I am a nomad.
no·mad [noh-mad] noun
1. a member of a people or tribe that has no permanent abode but moves about from place to place, usually seasonally and often following a traditional route or circuit according to the state of the pasturage or food supply.
2. any wanderer; itinerant.
All of my life I have been looking for home. And always, I’ve known I wasn’t there yet, though lately I feel myself drawing close to home. Tribe — I somehow always knew — had less to do with ethnicity or nationality or class or any of the usual barometers we look to to tell us who we are. These, of course, are constructs. Who we deeply are does not arise from the color of our skin, or the landmass where we hatched ourselves into this life, or even the place where we grew up (much as our experiences there — and the bodies we inhabit — shape who we become). We are a priori all of that.
I have never been able to say that I believe in past lives — belief seemed too strong a word. Still, I have known, since my earliest childhood, that these bodies, and these personalities, are not our lives. They are the raiments we’ve wrapped ourselves in while we live out this brief chapter.
I was five the first time I remembered a past life. In that life I was on a Scottish Moor in the 13th Century, watching the monks who had loved and sheltered me walk into the waters to their deaths. I stayed behind and lost my life in the Wars of Scottish Independence, which, if they were about anything, were about human dignity. Years later, I would find myself revisiting another past life, as a Cheyenne Indian in 18th Century Colorado. I was in love with a Union soldier and it didn’t go over well. One Google search later, I confirmed that the Cheyenne Indians were not from Colorado, and they aren’t there now, but they were there for a brief while, in the 18th Century. I don’t know what to make of this. I’m not sure I believe in past lives. But these stories help me make sense of the life I am living now, which has always, even when I looked away, been grounded in my deep desire to make a better world by helping to erase the lines that divide us.
I belong to the tribe of people who cares deeply about this world and wants to advance the idea of our shared humanity. I want to live in a world where we recognize the other as our self, as I did in 18th Century Colorado, when I loved a man who was off limits in a world that was not ready to recognize the truth that we are all members of the same human family.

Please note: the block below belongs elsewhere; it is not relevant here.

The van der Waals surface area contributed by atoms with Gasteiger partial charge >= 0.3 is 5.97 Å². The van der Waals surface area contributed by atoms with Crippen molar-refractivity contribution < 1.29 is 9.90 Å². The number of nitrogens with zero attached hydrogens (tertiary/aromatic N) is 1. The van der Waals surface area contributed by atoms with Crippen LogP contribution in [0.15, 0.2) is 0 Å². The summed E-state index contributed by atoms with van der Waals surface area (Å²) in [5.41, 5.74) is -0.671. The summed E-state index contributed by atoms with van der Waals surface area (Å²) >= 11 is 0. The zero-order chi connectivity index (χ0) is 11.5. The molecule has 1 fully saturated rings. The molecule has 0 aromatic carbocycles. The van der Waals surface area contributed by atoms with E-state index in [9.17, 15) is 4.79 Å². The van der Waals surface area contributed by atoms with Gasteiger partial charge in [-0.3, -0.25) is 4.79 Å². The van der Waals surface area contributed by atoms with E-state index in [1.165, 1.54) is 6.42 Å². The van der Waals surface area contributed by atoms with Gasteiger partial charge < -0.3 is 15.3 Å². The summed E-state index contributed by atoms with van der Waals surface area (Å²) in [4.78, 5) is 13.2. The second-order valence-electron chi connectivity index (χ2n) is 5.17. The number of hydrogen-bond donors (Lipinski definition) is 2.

And so, I am from the tribe of people who is asking the big questions, and fashioning answers, with the goal of changing the world. I am learning how to do it as I go. I’ve noticed that the people who are able to make the biggest impact these days are those who are able to leverage their money, power, fame, or some combination thereof, on behalf of the things that matter, to them and to our world. Tesla founder Elon Musk, who is innovating in solar, as well as the electric car, comes to mind. Angelina Jolie, whose doing impactful work as a humanitarian and a film director, comes to mind. Richard Branson comes to mind. They are using capitalism to do what it does best: make possible the advancement of human life, and of all life. I am a member-in-training of their tribe.
The innovators who excite me in the 21st century are those who are bringing change into the center of our culture by helping to reshape our defining institutions. We can no longer afford for change and the social good to be a do-gooder side project. They have to be at the center of the human enterprise as we head into these, the final decades of sustainability for our old and destructive way of life. We must erase the lines that divide us and recognize that this is one world, and we are one people, and we must provide for us all. I am part of the tribe of people who are dedicated to that.
What tribe are you part of? Is it the tribe of storytellers? The tribe of teachers? The tribe of caretakers? Some other tribe altogether? My admonishment to you is to find your tribe, whatever it might be, and to remember that, though we come from many different tribes, we are each members of the great tribe that is all of humanity, and in that sense, no matter how far we wander, we are home.
PHOTOGRAPHY via (top to bottom) Unknown and This Is Not New
PAULA PURYEAR is a Lawyer, Film & Television writer, HuffPoster and Founder of Revel In It Mag.